Democratic Attorney General Mark R. Herring attended a town hall meeting at a Northern Virginia mosque on Friday to reassure Muslims he would protect their rights in the face of President Donald Trump’s attempt to stop travel temporarily from certain nations.
Herring has met with Sikhs, Muslims, Jews, Latinos and Hindus in recent months to talk about civil rights.
But Friday’s meeting at the Dar Al-Hijrah Islamic Center near Falls Church drew special attention from the Republican Party of Virginia, which on Monday sent an email about the mosque’s past ties to terrorists. The subject line: “BREAKING: Mark Herring’s Terrorist Connection.”
The mosque once was headed by Anwar al-Awlaki, who became an al-Qaida radical and was killed in a drone strike in 2011 authorized by President Barack Obama. His death generated controversy because he was a U.S. citizen killed without a trial.
Fort Hood, Texas, shooter Nidal Hasan also once worshiped at the mosque.
The GOP email said Herring held a political event “at the mosque where multiple 9/11 hijackers worshiped and where Anwar al-Awlaki was the head imam.”
“It is truly disgusting that Mark Herring would attend a mosque at the nexus of Islamic terrorism and, even worse, that it was held to oppose policy designed to prevent future terrorist attacks,” the email said.
The email encouraged Republicans to call Herring’s office to demand that he “apologize to the victims of Islamic terrorism.”
A Republican Party website included a photo of Herring near a picture of al-Awlaki holding a rocket launcher.
The Virginia General Assembly passed a resolution commending the mosque in 2014, and numerous government officials have made visits there.
Former U.S. Rep. Tom Davis, a Republican from Northern Virginia, spoke at an event at a hotel in 2013 when the Islamic center celebrated its 30th anniversary.
Colin Christopher, deputy director for government affairs at the Islamic center, called the rhetoric from the Republican Party unfortunate and extreme, and he said it mirrored the national party’s current path.
“This is a hollow statement from the Virginia Republican Party,” he said. “We’re one of the most influential and well-liked faith institutions in Northern Virginia.”
The town hall program on Friday consisted of a civil rights update from the Council on American-Islamic Relations, a citizenship application clinic, and an update from Herring, Christopher said.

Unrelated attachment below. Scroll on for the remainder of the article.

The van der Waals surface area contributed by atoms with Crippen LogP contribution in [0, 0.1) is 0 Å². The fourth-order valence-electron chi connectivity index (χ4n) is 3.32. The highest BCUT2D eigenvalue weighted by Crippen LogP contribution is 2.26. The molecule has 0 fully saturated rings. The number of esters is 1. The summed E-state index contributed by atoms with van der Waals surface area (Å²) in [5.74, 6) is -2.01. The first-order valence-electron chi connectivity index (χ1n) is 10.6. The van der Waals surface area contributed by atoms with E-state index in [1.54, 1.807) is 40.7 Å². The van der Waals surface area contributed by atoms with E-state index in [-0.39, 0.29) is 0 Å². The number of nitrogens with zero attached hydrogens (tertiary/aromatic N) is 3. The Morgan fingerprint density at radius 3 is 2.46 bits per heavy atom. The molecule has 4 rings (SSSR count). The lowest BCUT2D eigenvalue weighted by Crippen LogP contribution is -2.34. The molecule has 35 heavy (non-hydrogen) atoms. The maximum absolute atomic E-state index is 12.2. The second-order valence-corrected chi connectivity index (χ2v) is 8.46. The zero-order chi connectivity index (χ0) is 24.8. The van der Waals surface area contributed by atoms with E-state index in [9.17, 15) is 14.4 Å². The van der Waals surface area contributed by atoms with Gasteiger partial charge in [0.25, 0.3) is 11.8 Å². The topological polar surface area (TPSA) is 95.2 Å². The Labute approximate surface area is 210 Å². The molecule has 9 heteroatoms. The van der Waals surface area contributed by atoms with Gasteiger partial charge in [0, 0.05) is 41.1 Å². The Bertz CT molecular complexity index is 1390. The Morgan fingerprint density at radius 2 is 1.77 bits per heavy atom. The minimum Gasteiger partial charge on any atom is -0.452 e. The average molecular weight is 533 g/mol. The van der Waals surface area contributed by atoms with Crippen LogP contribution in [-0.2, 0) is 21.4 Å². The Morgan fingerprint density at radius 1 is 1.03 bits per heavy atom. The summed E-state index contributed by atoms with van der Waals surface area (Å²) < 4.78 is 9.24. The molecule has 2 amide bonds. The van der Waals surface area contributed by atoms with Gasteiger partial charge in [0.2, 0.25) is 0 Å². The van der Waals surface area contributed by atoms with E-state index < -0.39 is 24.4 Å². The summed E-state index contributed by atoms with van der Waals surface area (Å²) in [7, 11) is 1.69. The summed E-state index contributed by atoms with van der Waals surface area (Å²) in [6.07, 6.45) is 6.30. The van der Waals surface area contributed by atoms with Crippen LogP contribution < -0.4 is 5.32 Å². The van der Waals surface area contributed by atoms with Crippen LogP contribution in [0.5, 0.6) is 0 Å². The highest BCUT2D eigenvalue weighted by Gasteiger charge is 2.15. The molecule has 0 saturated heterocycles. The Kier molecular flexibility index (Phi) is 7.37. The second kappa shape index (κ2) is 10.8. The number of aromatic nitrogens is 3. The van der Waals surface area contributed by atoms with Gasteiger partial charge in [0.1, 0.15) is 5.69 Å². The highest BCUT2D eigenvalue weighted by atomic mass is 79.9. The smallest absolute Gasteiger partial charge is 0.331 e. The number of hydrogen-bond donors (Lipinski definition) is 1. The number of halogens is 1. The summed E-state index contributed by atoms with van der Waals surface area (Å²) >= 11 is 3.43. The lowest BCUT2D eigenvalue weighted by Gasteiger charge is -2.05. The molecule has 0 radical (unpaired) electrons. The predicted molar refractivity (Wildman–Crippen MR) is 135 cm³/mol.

Additionally, a senior FBI official, Paul Abbate, visited the mosque two months ago to speak to about 3,000 congregants, he said.
The Dar Al-Hijrah Islamic Center recently has received threats by voicemail and mail, as have other mosques in the Washington region and nationally as anti-Muslim rhetoric and sentiment builds in America.
John Whitbeck, chairman of the Republican Party of Virginia, could not be reached for comment Tuesday.
State GOP Executive Director John Findlay said in an email that the party “does not object to politicians visiting mosques, in fact our own chairman visited a Muslim house of worship quite recently. However, the party does object to Mark Herring holding an event at a center with an extensive and well-documented history with anti-American terrorists.”
The email was disconcerting to friends of the mosque.
“I’ve had a wonderful, wonderful relationship with them,” said Walter Ruby, the Washington-based Muslim-Jewish relations programs director with the Foundation for Ethnic Understanding. “It’s really not right to attack a mosque, a whole community, that’s doing wonderful work today.”
In a written statement, Democratic Party of Virginia Chairwoman Susan Swecker said:
“I’ve been in Virginia politics for more than 30 years, and I have never seen such a disgraceful attack against a public servant and a group of his constituents. It saddens me beyond words to see Trump-style attacks brought to Virginia and used to attack our citizens, neighbors and friends.”
Herring is seeking re-election this year. Two Republicans — John Adams and Chuck Smith, both lawyers — are vying for the GOP nomination.
“I just really can’t get my head around why the RPV thought they should try to boost their numbers by accusing their fellow Virginians of being ‘terrorist sympathizers’ just for going to their place of worship,” Herring spokesman Michael Kelly said in an email.
“While Attorney General Herring is actively working to reassure Virginia Muslims and other minority communities that they are safe and welcome, the RPV is sending dangerous messages that only embolden those who want to harm or harass Muslims here in our communities.”
Herring has been at the forefront of challenging Trump’s actions relating to immigration and travel.
Virginia, represented by Herring’s office, asked for a preliminary injunction against Trump’s first travel ban from certain Muslim-majority countries. A federal judge in Alexandria granted the injunction in February, further crippling Trump’s plan after a three-judge panel of the 9th U.S. Circuit Court of Appeals upheld a lower court ruling enjoining enforcement.
The state of Hawaii this month was granted a request for a temporary restraining order of Trump’s second travel ban. Herring filed a friend-of-the-court brief on behalf of Virginia in that case.
A news release Friday from Herring’s office about the town hall at the mosque said he would be there to “express his continued support for the Muslim community and discuss his fight against President Trump’s unconstitutional Muslim ban.”
Trump said during the campaign that he wanted “a total and complete shutdown of Muslims entering the United States until our country’s representatives can figure out what is going on.”
But his initial travel ban faced a backlash after it led to people being detained in American airports and hindered travel by people with green cards and valid visas.